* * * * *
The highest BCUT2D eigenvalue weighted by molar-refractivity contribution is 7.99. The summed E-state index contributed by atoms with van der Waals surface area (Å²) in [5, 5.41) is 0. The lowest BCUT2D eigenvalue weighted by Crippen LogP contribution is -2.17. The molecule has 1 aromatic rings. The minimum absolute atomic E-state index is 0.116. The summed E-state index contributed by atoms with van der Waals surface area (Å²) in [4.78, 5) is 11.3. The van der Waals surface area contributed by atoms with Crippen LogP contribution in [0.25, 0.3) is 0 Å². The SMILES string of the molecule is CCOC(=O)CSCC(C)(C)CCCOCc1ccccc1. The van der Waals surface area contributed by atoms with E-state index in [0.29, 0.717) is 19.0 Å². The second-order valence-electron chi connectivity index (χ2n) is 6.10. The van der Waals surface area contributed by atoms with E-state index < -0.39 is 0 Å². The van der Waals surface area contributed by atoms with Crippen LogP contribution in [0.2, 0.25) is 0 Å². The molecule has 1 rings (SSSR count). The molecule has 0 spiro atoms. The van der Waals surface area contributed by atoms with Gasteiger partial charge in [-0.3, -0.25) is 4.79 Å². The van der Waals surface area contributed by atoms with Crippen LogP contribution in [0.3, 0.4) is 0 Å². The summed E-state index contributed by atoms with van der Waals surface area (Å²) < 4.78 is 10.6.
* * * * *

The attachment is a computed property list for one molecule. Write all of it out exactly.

The highest BCUT2D eigenvalue weighted by molar-refractivity contribution is 7.99. The summed E-state index contributed by atoms with van der Waals surface area (Å²) in [5, 5.41) is 0. The lowest BCUT2D eigenvalue weighted by Crippen LogP contribution is -2.17. The molecule has 1 aromatic rings. The minimum absolute atomic E-state index is 0.116. The summed E-state index contributed by atoms with van der Waals surface area (Å²) in [4.78, 5) is 11.3. The van der Waals surface area contributed by atoms with Crippen LogP contribution in [0.25, 0.3) is 0 Å². The SMILES string of the molecule is CCOC(=O)CSCC(C)(C)CCCOCc1ccccc1. The van der Waals surface area contributed by atoms with E-state index in [0.29, 0.717) is 19.0 Å². The second-order valence-electron chi connectivity index (χ2n) is 6.10. The van der Waals surface area contributed by atoms with E-state index < -0.39 is 0 Å². The van der Waals surface area contributed by atoms with Crippen LogP contribution in [0.2, 0.25) is 0 Å². The molecule has 1 rings (SSSR count). The molecule has 0 spiro atoms. The van der Waals surface area contributed by atoms with Gasteiger partial charge in [-0.3, -0.25) is 4.79 Å². The van der Waals surface area contributed by atoms with Crippen LogP contribution in [0.3, 0.4) is 0 Å². The summed E-state index contributed by atoms with van der Waals surface area (Å²) < 4.78 is 10.6.